An algorithm for automatic detection of repeater F-waves and MUNE studies
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KünyeArtug, N. T., Sirin, N. G., Akarsu, E. O., Baslo, M. B., & Oge, A. E. (2019). An algorithm for automatic detection of repeater F-waves and MUNE studies. Biomedical Signal Processing and Control, 51, 264-276. doi:10.1016/j.bspc.2019.02.025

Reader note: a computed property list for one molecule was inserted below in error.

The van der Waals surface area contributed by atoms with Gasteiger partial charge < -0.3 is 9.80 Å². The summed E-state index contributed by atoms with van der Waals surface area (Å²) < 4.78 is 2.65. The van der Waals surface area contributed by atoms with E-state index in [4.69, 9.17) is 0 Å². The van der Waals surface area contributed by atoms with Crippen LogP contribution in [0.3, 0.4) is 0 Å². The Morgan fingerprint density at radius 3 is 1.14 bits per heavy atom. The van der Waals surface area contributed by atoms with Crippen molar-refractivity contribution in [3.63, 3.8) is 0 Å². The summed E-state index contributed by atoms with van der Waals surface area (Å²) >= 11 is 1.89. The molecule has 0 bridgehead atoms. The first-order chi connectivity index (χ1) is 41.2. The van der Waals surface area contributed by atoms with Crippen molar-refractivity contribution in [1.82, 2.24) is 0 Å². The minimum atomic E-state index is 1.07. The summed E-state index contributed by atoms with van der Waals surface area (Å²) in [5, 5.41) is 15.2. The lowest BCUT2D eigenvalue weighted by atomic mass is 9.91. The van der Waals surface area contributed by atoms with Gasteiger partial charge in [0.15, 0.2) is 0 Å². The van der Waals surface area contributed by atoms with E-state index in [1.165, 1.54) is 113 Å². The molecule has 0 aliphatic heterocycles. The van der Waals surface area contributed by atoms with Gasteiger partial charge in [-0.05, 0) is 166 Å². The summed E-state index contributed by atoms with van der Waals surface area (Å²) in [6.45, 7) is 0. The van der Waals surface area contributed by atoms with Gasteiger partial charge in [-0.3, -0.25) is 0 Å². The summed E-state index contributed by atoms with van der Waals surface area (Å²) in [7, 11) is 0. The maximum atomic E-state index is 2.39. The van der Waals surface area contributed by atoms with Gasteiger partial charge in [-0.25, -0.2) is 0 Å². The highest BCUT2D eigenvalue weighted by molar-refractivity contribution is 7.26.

The present study aims to develop an algorithm and software that automatically detects repeater F-waves which are very difficult to analyze when elicited as high number of recordings in motor unit number estimation studies. The main strategy of the study was to take the repeater F waves discriminated by the neurologist, from limited number of recordings, as the gold standard and to test the conformity of the results of the new automated method. Ten patients with ALS and ten healthy controls were evaluated. 90 F-waves with supramaximal stimuli and 300 F-waves with submaximal stimuli were recorded. Supramaximal recordings were evaluated both manually by an expert neurologist and automatically by the developed software to test the performance of the algorithm. The results both acquired from the neurologist and from the software were found compatible. Therefore, the main expected impact of the present study is to make the analysis of repeater F waves easier primarily in motor unit number estimation studies, since there is currently a continuing need for such automated programs in clinical neurophysiology. Submaximal recordings were examined only by the developed software. The extracted features were: maximum M response amplitude, mean power of M response, mean of sMUP values, MUNE value, number of baskets, persistence of F-waves, persistence of repeater F-waves, mean of F-waves' powers, median of F-waves' powers. Feature selection methods were also applied to determine the most valuable features. Various classifiers such as multi-layer perceptron (MLP), radial basis function network (RBF), support vector machines (SVM) and k nearest neighbors (k-NN) were tested to differentiate two classes. Initially all features, then decreased numbers of features after feature selection process were applied to the aforementioned classifiers. The classification performance usually increased when decreased features were applied to intelligent systems. Ulnar recordings under submaximal stimulation showed better performance when compared with supramaximal equivalents or median nerve equivalents. The highest performance was obtained as 90% with k-NN algorithm which was a committee decision based classifier. This result was achieved with only two features, namely mean of sMUP amplitude and MUNE value.